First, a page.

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The primes contain arbitrarily long polynomial progressions
 Acta Math
"... Abstract. We establish the existence of infinitely many polynomial progressions in the primes; more precisely, given any integervalued polynomials P1,..., Pk ∈ Z[m] in one unknown m with P1(0) =... = Pk(0) = 0 and any ε> 0, we show that there are infinitely many integers x, m with 1 ≤ m ≤ x ε suc ..."
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Cited by 30 (4 self)
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Abstract. We establish the existence of infinitely many polynomial progressions in the primes; more precisely, given any integervalued polynomials P1,..., Pk ∈ Z[m] in one unknown m with P1(0) =... = Pk(0) = 0 and any ε> 0, we show that there are infinitely many integers x, m with 1 ≤ m ≤ x ε such that x+P1(m),..., x+Pk(m) are simultaneously prime. The arguments are based on those in [18], which treated the linear case Pi = (i − 1)m and ε = 1; the main new features are a localization of the shift parameters (and the attendant Gowers norm objects) to both coarse and fine scales, the use of PET induction to linearize the polynomial averaging, and some elementary estimates for the number of points over finite fields in certain algebraic varieties. Contents
The GreenTao Theorem on arithmetic progressions in the primes: an ergodic point of view
, 2005
"... A longstanding and almost folkloric conjecture is that the primes contain arbitrarily long arithmetic progressions. Until recently, the only progress on this conjecture was due to van der Corput, who showed in 1939 that there are infinitely many triples of primes in arithmetic progression. In an a ..."
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Cited by 18 (2 self)
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A longstanding and almost folkloric conjecture is that the primes contain arbitrarily long arithmetic progressions. Until recently, the only progress on this conjecture was due to van der Corput, who showed in 1939 that there are infinitely many triples of primes in arithmetic progression. In an amazing fusion of methods from analytic number theory and ergodic theory, Ben Green and Terence Tao showed that for any positive integer k, there exist infinitely many arithmetic progressions of length k consisting only of prime numbers. This is an introduction to some of the ideas in the proof, concentrating on the connections to ergodic theory.
Multiple ergodic averages for three polynomials and applications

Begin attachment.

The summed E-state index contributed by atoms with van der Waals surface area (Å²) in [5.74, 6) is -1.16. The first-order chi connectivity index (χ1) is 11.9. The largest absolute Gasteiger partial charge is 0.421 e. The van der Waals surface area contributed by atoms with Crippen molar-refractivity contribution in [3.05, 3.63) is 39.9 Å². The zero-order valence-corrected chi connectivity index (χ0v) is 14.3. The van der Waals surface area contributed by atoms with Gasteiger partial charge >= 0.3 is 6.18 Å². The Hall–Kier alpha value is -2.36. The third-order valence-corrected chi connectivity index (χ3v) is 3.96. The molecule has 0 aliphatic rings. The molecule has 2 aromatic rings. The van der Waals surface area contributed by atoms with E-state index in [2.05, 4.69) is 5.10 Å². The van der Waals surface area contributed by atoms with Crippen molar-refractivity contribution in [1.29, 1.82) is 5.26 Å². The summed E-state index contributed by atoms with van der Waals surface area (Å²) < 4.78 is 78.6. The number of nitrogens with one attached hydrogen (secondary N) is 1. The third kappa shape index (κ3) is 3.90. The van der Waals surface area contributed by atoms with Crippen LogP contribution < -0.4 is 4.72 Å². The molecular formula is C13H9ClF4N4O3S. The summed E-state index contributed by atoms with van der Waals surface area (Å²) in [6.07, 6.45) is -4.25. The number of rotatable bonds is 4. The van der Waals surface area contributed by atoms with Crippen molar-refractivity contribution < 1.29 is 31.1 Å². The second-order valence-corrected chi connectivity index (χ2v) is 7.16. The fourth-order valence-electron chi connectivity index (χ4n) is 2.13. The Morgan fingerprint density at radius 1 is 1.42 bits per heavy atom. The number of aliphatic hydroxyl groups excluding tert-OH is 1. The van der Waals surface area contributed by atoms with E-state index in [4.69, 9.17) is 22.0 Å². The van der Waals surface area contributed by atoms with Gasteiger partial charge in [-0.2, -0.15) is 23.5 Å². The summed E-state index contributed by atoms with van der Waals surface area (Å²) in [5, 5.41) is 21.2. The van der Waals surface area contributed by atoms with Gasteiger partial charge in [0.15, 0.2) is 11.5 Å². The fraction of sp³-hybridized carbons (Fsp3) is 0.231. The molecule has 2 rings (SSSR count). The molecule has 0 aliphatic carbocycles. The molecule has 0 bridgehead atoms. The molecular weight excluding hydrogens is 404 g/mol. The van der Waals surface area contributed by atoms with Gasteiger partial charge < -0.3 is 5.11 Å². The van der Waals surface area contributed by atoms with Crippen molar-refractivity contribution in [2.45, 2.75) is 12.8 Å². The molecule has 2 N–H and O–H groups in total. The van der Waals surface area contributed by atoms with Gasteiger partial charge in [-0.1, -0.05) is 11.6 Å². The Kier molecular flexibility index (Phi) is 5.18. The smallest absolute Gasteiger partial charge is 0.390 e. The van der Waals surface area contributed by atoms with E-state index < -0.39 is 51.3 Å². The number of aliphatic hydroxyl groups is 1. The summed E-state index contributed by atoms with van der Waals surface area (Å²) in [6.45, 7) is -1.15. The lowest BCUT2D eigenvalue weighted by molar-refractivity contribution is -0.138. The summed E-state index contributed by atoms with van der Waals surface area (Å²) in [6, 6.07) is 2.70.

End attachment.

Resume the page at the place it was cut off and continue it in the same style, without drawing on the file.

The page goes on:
, 2006
"... Abstract. We find the smallest characteristic factor and a limit formula for the multiple ergodic averages associated to any family of three polynomials and polynomial families of the form {p, 2p,..., kp}. We then derive several combinatorial implications, including an answer to a question of Brown, ..."
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Cited by 9 (2 self)
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Abstract. We find the smallest characteristic factor and a limit formula for the multiple ergodic averages associated to any family of three polynomials and polynomial families of the form {p, 2p,..., kp}. We then derive several combinatorial implications, including an answer to a question of Brown, Graham, and Landman, and a generalization of the Polynomial Szemerédi Theorem of Bergelson and Leibman for families of three polynomials with not necessarily zero constant term. We also simplify and generalize a recent result of Bergelson, Host, and Kra, showing that for all ε> 0 and every subset of the integers Λ the set n ∈ N: d ∗ ( Λ ∩ (Λ + p1(n)) ∩ (Λ + p2(n)) ∩ (Λ + p3(n)) )> (d ∗ (Λ)) 4 − ε} has bounded gaps for “most ” choices of integer polynomials p1, p2, p3. Contents
Intersective polynomials and polynomial Szemerédi theorem
, 2008
"... Let P = {p1,..., pr} ⊂ Q[n1,..., nm] be a family of polynomials such that pi(Zm) ⊆ Z, i = 1,..., r. We say that the family P has the PSZ property if for any set E ⊆ Z with d ∗ E∩[M,N−1] (E) = lim supN−M→ ∞ N−M> 0 there exist infinitely many n ∈ Zm such that E contains a polynomial progression o ..."
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Cited by 7 (1 self)
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Let P = {p1,..., pr} ⊂ Q[n1,..., nm] be a family of polynomials such that pi(Zm) ⊆ Z, i = 1,..., r. We say that the family P has the PSZ property if for any set E ⊆ Z with d ∗ E∩[M,N−1] (E) = lim supN−M→ ∞ N−M> 0 there exist infinitely many n ∈ Zm such that E contains a polynomial progression of the form {a, a + p1(n),..., a + pr(n)}. We prove that a polynomial family P = {p1,..., pr} has the PSZ property if and only if the polynomials p1,..., pr are jointly intersective, meaning that for any k ∈ N there exists n ∈ Zm such that the integers p1(n),..., pr(n) are all divisible by k. To obtain this result we give a new ergodic proof of the polynomial Szemerédi theorem, based on the fact that the key to the phenomenon of polynomial multiple recurrence lies with the dynamical systems defined by translations on nilmanifolds. We also obtain, as a corollary, the following generalization of the polynomial van der Waerden theorem: If p1,..., pr ∈ Q[n] are jointly intersective integral polynomials, then for any finite partition Z = ⋃k i=1 Ei of Z, there exist i ∈ {1,..., k} and a, n ∈ Ei such that {a, a+p1(n),..., a+pr(n)} ⊂ Ei.